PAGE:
27 July 2011

Eddie and the LongFellows

In light of the newest accusations against Bishop Eddie Long, I thought it would be timely to re-post a prior Decatur News Online column of mine from back when news first broke of Bishop Long's alleged offenses. To wit:

I’ve been out of town this week, so I’ve missed all the Sturm und Drang about the accusations swirling around Bishop Eddie Long and his alleged harem of young men from his youth group known as the LongFellows (puns abound, but I’ll refrain).

My faithful readers know I’ve written about Bishop Long previously, criticizing the prosperity gospel and his mansion and his fleet of limousines. But now there’s a new potential blot on his flowing robes. Now there are four young men accusing him of sexual impropriety. And I’m very intentional about saying “potential” and “accusing”, because as an attorney I’m very conscious of our sacred concept of the accused being innocent until proven guilty. Much as I’d like to see Bishop Long (or any hypocrite) knocked off of his high pulpit, I’m doing my best to resist that while he’s still innocent.

And why is it that I want to see him knocked off of his pedestal? Is it simply because I’m so pure that I can delight in the downfall of hypocrites? Somehow I doubt that. That would imply that I myself am not a hypocrite, that I’m not someone who calls for a high moral tone and a grand degree of enlightenment all the while wallowing in moral mediocrity and fuzzy perceptions.

There’s a fancy German word (is there any other kind?) for this concept: Schadenfreude. Basically, Schadenfreude refers to pleasure derived from the misfortunes of others. And isn’t is pleasurable to see people on their high horses knocked off their mounts, especially when you don’t think they have any right to be up there?

Mind you, when it comes to preachers who rail against homosexuality only to be found guilty of their own purported sin, it’s quite easy to rejoice in their downfall. And when said preachers organize retreats and conferences to “cure” people of their homosexuality, and when they stage marches and invoke the name of great civil rights leaders such as Dr. Martin Luther King, Jr. in support of their discrimination in the name of God, it’s very hard not to root against them.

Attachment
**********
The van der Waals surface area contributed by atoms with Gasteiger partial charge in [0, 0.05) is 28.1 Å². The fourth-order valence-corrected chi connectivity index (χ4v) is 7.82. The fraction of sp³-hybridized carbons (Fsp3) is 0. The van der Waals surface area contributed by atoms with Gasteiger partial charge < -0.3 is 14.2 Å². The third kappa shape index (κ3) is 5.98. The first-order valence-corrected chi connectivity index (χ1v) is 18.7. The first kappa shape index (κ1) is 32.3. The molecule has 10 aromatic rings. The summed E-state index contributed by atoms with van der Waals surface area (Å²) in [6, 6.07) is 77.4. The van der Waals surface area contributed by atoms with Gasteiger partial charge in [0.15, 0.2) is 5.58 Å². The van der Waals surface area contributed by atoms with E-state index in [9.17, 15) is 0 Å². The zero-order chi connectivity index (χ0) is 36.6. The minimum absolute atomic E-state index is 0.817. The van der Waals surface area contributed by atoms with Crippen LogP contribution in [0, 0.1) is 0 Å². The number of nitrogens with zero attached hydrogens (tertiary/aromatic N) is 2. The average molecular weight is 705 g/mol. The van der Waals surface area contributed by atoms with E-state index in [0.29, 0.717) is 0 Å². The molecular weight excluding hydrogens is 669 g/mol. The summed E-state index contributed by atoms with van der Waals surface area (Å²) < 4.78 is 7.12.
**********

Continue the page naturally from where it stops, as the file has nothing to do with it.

I really want Bishop Long to fail in his endeavors, because I believe them to be ill advised and contrary to the path of enlightenment. But if I am to be a true practitioner who walks in the light, I should refrain from rejoicing in his possible downfall. I should not take pleasure in his pain. But I really want to!

Why? Why is it so satisfying to me to revel in the flaws of self-proclaimed, self-aggrandizing holy men?

I think it’s probably because I like to project everything I can conceive of as evil onto a shadow figure, which makes me no better than those who rail against homosexuality. I believe that many religious ultra-conservatives who are upset about homosexuality are motivated by fear of the unknown, or fear of something different, or simply fear of the Other. I see the Shadow as a solid explanatory archetype: In brief, it’s essentially that part of a person’s psyche that is repressed, denied, and is home to many of our darker tendencies.

We like to project our own Shadows onto other people or groups of people. This usually manifests itself in our establishing of dualities in the world, often in some sort of we/they grouping wherein we assign all undesired traits to “they”. Note that the Shadow isn’t necessarily limited to an individual person – it can also be applied by one group of folks to another group. In other words, we thrive on enemies, because they allow us to project our own darkness onto some other group of people (‘the Other”).

For the religious ultra-conservatives who deplore homosexuality, the LGBTQ community is their current hot-topic “Other”. I’m not suggesting that all homophobes are repressed closeted homosexuals (but there definitely are a few, and perhaps Bishop Long is one of them). I am suggesting that for whatever reason, these religious folks have decided that much of what’s wrong with today’s society can be ascribed to the growing tolerance and acceptance of homosexuality.